Site flags environmental information
- By Brian Robinson
- Sep 10, 2001
The federal Environmental Protection Agency and the Environmental Council
of States are partnering on a new Web site that will flag upcoming major
reports and computer models that may be of interest to the public.
"We came to realize that information products that are not formal regulations
still do have an impact in the public arena," said Elaine Stanley, director
of the EPA's Office of Information Analysis and Access. "But we didn't have
a process though which we could tell people what was in the pipeline, and
what products might be of interest to them."
Underlying the decision to create the Information Products Bulletin site
(www.epa.gov/ipbpages), she said, was the
understanding that the more notice you can give people about these products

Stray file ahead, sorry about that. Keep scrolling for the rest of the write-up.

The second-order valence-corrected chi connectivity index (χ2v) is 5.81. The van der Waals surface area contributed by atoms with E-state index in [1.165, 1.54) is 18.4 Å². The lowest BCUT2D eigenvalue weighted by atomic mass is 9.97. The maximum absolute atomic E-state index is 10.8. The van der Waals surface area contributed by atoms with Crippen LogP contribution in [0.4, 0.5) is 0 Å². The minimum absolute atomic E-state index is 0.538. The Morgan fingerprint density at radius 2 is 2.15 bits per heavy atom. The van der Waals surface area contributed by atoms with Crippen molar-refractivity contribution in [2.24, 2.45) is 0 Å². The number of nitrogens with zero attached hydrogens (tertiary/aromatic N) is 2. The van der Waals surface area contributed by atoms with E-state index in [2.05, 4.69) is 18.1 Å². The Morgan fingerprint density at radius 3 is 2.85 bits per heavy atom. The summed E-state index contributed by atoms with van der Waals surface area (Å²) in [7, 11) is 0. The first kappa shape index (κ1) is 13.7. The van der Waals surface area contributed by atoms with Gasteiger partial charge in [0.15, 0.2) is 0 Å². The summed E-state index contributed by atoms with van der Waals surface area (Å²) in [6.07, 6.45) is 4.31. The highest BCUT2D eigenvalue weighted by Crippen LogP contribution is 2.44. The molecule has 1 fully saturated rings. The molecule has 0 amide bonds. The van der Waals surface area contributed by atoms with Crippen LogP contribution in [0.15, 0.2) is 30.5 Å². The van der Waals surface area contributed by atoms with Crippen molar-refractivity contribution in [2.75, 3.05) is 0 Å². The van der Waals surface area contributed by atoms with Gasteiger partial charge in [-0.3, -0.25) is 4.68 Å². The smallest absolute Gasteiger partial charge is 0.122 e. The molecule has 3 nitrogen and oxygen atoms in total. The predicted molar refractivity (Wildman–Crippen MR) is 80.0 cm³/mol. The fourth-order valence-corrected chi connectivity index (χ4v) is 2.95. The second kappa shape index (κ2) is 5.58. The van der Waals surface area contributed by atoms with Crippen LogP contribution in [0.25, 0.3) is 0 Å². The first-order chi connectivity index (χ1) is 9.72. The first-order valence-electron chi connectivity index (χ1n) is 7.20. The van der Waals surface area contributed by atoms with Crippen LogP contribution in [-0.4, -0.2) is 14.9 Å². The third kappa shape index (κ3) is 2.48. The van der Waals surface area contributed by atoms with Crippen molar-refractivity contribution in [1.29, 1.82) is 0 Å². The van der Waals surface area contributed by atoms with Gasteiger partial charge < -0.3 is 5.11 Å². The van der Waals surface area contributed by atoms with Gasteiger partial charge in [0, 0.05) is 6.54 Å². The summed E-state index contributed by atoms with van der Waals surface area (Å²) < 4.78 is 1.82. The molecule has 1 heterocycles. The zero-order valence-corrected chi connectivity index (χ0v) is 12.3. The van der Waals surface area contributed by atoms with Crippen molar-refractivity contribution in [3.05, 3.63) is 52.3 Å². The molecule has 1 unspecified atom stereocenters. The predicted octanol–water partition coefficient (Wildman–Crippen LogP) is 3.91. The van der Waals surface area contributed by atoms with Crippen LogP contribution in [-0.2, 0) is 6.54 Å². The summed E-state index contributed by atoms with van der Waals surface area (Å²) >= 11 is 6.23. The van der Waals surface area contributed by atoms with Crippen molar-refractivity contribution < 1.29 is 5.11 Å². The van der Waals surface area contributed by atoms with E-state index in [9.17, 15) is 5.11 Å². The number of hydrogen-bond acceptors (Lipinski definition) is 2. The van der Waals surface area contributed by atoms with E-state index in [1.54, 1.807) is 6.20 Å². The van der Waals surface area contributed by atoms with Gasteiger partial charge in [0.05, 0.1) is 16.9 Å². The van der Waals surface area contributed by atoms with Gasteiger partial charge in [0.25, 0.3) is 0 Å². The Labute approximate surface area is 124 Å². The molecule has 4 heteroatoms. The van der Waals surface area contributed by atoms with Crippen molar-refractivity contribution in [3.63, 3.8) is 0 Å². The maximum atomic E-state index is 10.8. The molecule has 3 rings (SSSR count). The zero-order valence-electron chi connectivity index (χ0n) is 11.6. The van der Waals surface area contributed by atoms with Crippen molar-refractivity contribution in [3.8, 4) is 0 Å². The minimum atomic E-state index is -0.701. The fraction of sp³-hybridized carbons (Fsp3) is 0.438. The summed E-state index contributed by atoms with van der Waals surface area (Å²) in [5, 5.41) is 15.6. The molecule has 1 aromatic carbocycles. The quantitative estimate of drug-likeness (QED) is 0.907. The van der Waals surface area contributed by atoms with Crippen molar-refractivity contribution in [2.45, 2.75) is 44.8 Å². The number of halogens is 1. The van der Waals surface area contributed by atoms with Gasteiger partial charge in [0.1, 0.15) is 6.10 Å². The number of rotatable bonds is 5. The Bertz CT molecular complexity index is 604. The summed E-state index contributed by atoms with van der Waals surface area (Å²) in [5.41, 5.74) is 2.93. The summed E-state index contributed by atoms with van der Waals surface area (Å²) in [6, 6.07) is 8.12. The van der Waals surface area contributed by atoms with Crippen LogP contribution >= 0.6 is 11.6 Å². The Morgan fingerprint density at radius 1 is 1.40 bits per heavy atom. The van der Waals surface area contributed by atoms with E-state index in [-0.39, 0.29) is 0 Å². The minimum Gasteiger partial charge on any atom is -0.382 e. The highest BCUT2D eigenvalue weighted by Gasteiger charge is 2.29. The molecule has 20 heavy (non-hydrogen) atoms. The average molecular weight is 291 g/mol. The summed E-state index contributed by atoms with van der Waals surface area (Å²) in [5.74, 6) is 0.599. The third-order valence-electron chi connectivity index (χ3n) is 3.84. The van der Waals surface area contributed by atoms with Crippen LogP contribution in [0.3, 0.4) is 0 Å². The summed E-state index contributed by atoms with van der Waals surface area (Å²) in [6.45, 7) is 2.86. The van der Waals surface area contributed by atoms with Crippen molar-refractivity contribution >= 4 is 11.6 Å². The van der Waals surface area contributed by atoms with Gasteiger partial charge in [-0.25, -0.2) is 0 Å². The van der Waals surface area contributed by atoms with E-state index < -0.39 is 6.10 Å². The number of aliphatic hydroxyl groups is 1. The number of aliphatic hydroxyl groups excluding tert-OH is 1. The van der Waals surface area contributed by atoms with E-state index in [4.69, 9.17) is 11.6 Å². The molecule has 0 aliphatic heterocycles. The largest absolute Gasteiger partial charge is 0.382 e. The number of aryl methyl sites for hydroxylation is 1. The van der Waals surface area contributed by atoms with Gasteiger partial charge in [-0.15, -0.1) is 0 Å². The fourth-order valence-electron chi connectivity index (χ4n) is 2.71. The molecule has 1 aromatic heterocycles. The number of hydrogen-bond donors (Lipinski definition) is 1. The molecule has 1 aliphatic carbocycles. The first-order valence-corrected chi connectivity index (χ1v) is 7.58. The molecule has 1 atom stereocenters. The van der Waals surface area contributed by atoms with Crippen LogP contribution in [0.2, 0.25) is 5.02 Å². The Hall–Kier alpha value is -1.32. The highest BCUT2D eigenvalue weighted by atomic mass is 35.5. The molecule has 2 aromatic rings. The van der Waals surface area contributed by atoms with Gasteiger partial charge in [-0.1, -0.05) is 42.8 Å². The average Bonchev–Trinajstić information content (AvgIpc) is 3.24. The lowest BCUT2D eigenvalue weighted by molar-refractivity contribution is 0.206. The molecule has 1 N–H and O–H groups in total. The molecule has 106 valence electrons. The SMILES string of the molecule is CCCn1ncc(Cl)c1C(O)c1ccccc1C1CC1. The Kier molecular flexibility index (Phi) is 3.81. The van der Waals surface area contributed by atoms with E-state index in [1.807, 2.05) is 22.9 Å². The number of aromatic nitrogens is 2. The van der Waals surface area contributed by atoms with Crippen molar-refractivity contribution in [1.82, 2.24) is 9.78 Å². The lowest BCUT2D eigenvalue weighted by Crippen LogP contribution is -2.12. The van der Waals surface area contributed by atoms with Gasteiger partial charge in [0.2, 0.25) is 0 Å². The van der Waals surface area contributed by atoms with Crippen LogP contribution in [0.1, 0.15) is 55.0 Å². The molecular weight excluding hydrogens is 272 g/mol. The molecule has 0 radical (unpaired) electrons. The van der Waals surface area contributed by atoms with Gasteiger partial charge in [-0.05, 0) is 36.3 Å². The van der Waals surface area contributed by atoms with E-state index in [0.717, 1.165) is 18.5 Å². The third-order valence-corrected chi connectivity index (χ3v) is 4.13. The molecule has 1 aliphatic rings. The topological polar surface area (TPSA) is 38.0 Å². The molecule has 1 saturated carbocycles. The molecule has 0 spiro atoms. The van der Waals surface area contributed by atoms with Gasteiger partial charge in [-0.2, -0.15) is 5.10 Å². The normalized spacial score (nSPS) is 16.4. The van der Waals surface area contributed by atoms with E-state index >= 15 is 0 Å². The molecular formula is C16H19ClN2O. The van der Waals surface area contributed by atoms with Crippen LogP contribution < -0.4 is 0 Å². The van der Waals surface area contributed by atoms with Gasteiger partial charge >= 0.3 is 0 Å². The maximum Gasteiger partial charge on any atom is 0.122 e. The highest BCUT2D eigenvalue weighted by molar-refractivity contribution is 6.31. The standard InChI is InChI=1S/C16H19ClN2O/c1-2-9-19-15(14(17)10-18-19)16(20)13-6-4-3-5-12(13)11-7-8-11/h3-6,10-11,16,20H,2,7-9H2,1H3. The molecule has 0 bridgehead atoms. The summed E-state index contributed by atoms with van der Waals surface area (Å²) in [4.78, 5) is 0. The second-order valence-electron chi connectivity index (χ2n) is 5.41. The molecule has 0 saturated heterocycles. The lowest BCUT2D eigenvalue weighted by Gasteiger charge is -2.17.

and the more comments and input you can get on them, the better the final
product will be.
The site is mainly populated with EPA information products, but state officials
feel the site could stimulate increased publication of non-federal information,
particularly that associated with multistate and regional issues.
"With the advent of the Internet, people have become hungry for more and
more information to be made available," said Steve Thompson, deputy executive
director of Oklahoma's Department of Environmental Quality. "And there's
a perception that if it is not made available, then government is hiding
On the government side, the thought has prevailed that the public was not
interested in the often esoteric kind of information published by government
agencies, he said, "but that has shown not to be correct."
The Information Products Bulletin site will be updated quarterlya time
frame that Stanley said was decided upon, after comment from the public,
in order to provide timely updates without overloading the site.
People cannot comment on issues via the Web site, but contact information
is provided for each of the published issues that are open for public input.
Robinson is a freelance journalist based in Portland, Ore.
Brian Robinson is a freelance writer based in Portland, Ore.